Take Some Accountability!

Phil Jones5 Minute Read, Blog, Health & Wellbeing

So, you’ve committed to a new fitness regime…  This time you really mean it.  Maybe you’ve invested heavily (both financially and mentally) into a programme or a gym membership. Perhaps you’ve gone one step further; you’ve bought some new gym equipment, or a 5kg sack of protein. 

You start your regime well.  On the Sunday evening you weigh your chicken breasts and sweet potato (a step probably not required by the way!); you’ve downloaded the Myfitness Pal app, got your 2-litre bottle of water ready, and diced all your peppers and cucumbers into small plastic containers.  Finally, you’ve booked in online and packed your gym kit for Monday’s circuits class; you’ve even permanently blocked off ‘training time’ in your work calendar.

So what went wrong…?

I’ll answer this by calling upon a few examples I’ve experienced first-hand from clients who’ve struggled or failed to reach their goals in a very similar manner.

Paleo is Healthy

Ok, so please ignore the headline, as it was just to create intrigue.

I have no problem with Paleo. I actually quite like it (well let’s say 80% of it).  I have no problem with many popular diets or eating plans; 5:2 or intermittent fasting can work great, but there is an ‘IF’.

Just because something is ‘healthy’ it doesn’t mean you don’t record it on Myfitness Pal, or that you can eat bucket loads of it.  You must honest.  Be brutally honest.

Foods like nuts, nut butter, protein bars, avocados, olive oil, coconut products and smoothies (all considered healthy and mostly Paleo) can all be very damaging on the diet front.  They are all calorie bombs.  So proceed with caution.

How much olive oil did you honestly pour over your salad? Pay attention to this.

You must factor in every calorie you eat.  I don’t mean literally track every single calorie, but I do mean that if someone passes you a ‘protein treat’ that tastes great then be warned, it’s probably not as healthy as you hope.

“You found that hard?  I found that easy”

This statement really chaps my hide.

I’ve actually taken part in sessions before with clients, but is not something I like to do, as I see it as my job to keep 100% attention on my client at all times.  However, sometimes people need the proverbial rocket up their backside, so I get stuck in. Often with the vein hope that if they see me push myself hard, they’ll follow suit.

I remember doing a few sets of 1-minute work 1-minute rest, max effort burpees with a client (that’s a 6-minute workout). Instantly I got a muscle pump and lactic feeling throughout my body.  My heart rate stormed past 180 bpm.  My client looked at me and said, “Are you tired? I found that easy, it was only one minute”.  It got to me.  She was more interested in not looking tired. Ironically, I think she may have thought that by not looking tired I’d think that makes her fit… I wanted the opposite.  I wanted a beating heart, sweat pouring and whole-body fatigue.

What get out what you put in.

Success breeds success.  Those who show a good work ethic when training, generally have a good level of discipline in the kitchen.  The opposite of this is also true!

Starvation

In the above example I use the word “discipline”.  I did not use the word deprivation or starvation. We don’t want our clients starving.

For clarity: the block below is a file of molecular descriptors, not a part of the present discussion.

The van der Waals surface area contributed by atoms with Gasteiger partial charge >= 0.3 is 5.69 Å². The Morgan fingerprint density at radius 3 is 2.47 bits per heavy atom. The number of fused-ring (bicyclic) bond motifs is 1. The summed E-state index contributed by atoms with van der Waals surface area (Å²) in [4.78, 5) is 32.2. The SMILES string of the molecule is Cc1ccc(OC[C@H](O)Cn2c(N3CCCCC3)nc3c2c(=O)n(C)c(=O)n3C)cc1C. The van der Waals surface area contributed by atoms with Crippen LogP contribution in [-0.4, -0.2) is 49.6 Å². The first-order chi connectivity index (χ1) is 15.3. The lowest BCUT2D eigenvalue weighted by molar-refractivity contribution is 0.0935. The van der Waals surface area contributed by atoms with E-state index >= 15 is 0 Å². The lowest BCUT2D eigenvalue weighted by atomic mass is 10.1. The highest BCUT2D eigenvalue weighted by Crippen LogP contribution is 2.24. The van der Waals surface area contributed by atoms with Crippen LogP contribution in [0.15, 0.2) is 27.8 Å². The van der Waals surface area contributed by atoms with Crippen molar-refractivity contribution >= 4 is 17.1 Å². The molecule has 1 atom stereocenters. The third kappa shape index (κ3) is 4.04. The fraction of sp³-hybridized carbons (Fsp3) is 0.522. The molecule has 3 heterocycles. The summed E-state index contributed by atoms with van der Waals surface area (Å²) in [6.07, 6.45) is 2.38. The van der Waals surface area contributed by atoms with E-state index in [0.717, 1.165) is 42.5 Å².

If you train regularly and eat adequate protein (as part of a calorie-controlled diet) then in time your body will become a furnace, i.e. your body will get far better (faster) at burning the fuel you feed it.  How do you expect the furnace to burn if you fuel it with ‘slimming tea’?

We’ve all the heard the expression ‘you are what we eat’.  Consider that; eat a donut – become a donut; drink diet soda all day, but don’t expect your muscles to have the tone and the definition of a fillet steak.

Some tips for accountability:

  • Aim for protein in all meals
  • Know all the ingredients in your food – Watch and log hidden calories
  • Prepare
  • Have a back-up plan (miss circuits – do burpees!)
  • Get a note pad and log your best in-gym performances (strength and cardio)
  • Listen to the trainer
  • Don’t starve

And there you have it, some tips to stay accountable in your nutrition, training and wellness.

Yours in Fitness,
Phil

Phil Jones

Phil gained his personal training diploma in 2006. This proved to be a springboard for a Kaizen approach to both mental and physical development in the field of health and fitness. Studies and training have taken him all over the world and his work experience in fitness is vast. He constantly strives to push new limits and get better at everything he does. Having competed in sports as varied as Athletics, Kettlebell Sport, and Brazilian Jiu-Jitsu, it was an evolutionary process that lead him to Crossfit. Crossfit’s very definition (constantly varied functional movement) ensures that his sessions are interesting and highly effective. Fave Film: Dumb & Dumber. Fave Food: Rib eye, then some Ice Cream (once in while obviously!)

Phil gained his personal training diploma in 2006. This proved to be a springboard for a Kaizen approach to both mental and physical development in the field of health and fitness. Studies and training have taken him all over the world and his work experience in fitness is vast. He constantly strives to push new limits and get better at everything he does. Having competed in sports as varied as Athletics, Kettlebell Sport, and Brazilian Jiu-Jitsu, it was an evolutionary process that lead him to Crossfit. Crossfit’s very definition (constantly varied functional movement) ensures that his sessions are interesting and highly effective. Fave Film: Dumb & Dumber. Fave Food: Rib eye, then some Ice Cream (once in while obviously!)